PHILIP F. DEAVER’S LONG JOURNEY BACK TO THE MIDWEST.
After 28 years, the Flannery O’Connor Award-winning author
publishes a new ode to his hometown

Philip F. Deaver was an early reader, devouring books and comics from the local pharmacy in his hometown of Tuscola, Illinois. By his senior year of high school, the yearbook predicted he’d become a writer, though, looking back, Deaver recalls that he was the one in charge of writing the senior class predictions. “I suppose,” Deaver says, “it could have just been a pipe dream.” It may have seemed that way for a while. Graduation did not immediately lead to a career in writing. Deaver started a family, taught high school in Wheaton, IL, was drafted to Vietnam, and worked for several decades in business.

He wouldn’t publish his first book until age 40, when his story collection, Silent Retreats, won the Flannery O’Connor Award in 1986. The book was widely reviewed and introduced the country to a new Midwestern voice. Out of that collection came the often-anthologized stories “Arcola Girls” (an O. Henry Award-winner) and “Infield,” both of which capture the typical Midwestern lives that Deaver is repeatedly drawn to in his fiction, and repeatedly spins into artful stories.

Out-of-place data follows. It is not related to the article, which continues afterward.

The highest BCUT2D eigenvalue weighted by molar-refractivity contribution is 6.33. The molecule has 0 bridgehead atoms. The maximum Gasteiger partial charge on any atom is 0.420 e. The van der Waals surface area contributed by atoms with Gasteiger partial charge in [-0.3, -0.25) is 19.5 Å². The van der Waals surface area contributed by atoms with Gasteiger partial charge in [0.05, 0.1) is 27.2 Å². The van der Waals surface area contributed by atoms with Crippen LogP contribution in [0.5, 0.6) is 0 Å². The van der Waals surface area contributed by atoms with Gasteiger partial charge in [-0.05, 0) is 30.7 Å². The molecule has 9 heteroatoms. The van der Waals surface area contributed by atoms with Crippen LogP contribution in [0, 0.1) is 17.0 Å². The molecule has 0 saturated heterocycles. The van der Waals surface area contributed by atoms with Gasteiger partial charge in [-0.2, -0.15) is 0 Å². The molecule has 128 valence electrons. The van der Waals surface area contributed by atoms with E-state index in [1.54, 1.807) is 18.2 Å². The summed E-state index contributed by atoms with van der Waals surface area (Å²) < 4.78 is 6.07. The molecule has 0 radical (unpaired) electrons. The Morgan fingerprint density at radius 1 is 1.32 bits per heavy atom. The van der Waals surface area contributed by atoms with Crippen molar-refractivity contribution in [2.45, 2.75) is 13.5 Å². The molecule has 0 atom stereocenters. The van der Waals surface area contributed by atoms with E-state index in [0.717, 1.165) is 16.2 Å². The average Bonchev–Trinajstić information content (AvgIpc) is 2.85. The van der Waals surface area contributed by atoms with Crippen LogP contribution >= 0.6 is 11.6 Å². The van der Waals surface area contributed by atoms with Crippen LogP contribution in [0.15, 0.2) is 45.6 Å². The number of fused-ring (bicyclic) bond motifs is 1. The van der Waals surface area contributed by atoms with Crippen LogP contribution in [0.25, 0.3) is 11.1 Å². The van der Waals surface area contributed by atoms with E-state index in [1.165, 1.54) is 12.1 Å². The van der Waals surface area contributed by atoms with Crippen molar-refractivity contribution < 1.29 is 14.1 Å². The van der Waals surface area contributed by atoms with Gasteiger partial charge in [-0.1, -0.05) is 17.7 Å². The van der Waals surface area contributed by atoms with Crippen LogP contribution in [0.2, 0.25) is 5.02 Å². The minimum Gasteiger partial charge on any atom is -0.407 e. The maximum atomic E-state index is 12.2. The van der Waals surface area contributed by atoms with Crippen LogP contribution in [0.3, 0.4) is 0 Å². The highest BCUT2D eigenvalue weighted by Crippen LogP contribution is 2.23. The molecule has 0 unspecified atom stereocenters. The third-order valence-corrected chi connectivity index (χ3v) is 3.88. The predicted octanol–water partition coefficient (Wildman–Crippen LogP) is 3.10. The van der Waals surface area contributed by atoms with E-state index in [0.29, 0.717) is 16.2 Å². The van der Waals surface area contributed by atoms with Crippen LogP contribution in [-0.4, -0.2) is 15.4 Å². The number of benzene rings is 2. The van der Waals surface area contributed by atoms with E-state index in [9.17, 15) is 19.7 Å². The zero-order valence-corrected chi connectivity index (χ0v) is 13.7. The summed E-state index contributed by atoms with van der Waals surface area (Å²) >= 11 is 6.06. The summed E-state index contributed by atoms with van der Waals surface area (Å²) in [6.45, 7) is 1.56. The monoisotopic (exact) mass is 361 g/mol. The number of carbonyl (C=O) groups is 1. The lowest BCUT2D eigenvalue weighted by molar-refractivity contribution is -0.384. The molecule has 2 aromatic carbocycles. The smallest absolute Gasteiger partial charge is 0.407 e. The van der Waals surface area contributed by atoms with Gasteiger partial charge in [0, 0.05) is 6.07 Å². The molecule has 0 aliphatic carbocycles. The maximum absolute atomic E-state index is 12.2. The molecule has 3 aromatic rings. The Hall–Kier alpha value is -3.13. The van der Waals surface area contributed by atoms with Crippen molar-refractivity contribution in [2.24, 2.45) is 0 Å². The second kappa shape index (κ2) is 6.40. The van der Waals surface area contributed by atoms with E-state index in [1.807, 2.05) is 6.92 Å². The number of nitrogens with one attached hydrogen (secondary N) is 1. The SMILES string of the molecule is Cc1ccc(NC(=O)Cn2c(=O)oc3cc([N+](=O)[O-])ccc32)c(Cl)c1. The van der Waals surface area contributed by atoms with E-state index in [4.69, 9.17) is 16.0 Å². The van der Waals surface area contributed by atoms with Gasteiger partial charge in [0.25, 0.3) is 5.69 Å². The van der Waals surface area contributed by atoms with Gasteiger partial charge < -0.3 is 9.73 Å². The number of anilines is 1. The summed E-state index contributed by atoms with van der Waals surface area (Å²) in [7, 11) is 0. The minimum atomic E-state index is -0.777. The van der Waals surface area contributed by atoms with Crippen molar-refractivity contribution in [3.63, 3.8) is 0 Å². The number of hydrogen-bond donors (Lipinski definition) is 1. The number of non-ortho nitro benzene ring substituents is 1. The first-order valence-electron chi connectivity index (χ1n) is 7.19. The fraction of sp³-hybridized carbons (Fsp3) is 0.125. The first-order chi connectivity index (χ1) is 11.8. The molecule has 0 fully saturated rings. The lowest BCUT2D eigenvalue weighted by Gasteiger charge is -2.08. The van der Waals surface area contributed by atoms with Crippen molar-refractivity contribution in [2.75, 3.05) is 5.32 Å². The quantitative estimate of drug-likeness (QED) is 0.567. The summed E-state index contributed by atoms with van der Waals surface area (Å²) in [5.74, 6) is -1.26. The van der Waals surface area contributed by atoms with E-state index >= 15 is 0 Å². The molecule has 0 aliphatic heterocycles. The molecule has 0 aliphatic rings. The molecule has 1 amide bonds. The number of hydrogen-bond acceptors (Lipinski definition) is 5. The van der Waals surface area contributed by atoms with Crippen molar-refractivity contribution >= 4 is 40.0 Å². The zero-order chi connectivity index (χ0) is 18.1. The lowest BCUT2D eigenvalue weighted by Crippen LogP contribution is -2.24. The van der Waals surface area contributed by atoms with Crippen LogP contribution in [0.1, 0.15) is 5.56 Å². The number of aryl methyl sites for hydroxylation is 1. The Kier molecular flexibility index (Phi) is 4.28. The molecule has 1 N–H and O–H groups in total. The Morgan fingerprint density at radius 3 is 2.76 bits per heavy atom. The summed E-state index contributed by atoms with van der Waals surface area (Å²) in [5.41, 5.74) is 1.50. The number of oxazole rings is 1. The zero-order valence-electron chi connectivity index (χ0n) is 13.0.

Though Deaver met more writers than he’d ever known before publishing Silent Retreats, he continued to work in business, stealing time away to write. It was not the stereotypically glamorous life of an award-winning author, but rather Deaver describes himself during that time between books as a “45 year old, tie loosened, sitting at a bar along a concourse in the Atlanta airport talking on the cellphone with my marriage counselor.”

Eventually Deaver was offered a teaching position at Rollins College and was spirited off to Winter Park, Florida, at age 52. But his creative focus never shifted from the Midwest. In 2005, a book of poems (How Men Pray) was published to much acclaim. Several poems were featured on Garrison Keillor’s Writer’s Almanac. Still, over the years, Deaver had accrued drawers full of manuscripts, all of which were in publishing limbo. He wouldn’t publish another book of fiction for a decade.

One manuscript in particular stretched all the way back to the days of Silent Retreats. Deaver had been tinkering with a story set in Tuscola called “Forty Martyrs.” The story had been cut from Silent Retreats for style and length reasons, but the passion for writing about life in his hometown propelled Deaver to turn “Forty Martyrs” into a book-length manuscript of the same name.

“Forty Martyrs is the real name of the Catholic church in my hometown,” Deaver said in an interview with Kenyon Review. “I know. For a lot of bigger towns, one martyr’s enough. Anyway, I like to use recurring characters. And I like to repeatedly use my little hometown of Tuscola, Illinois, too.”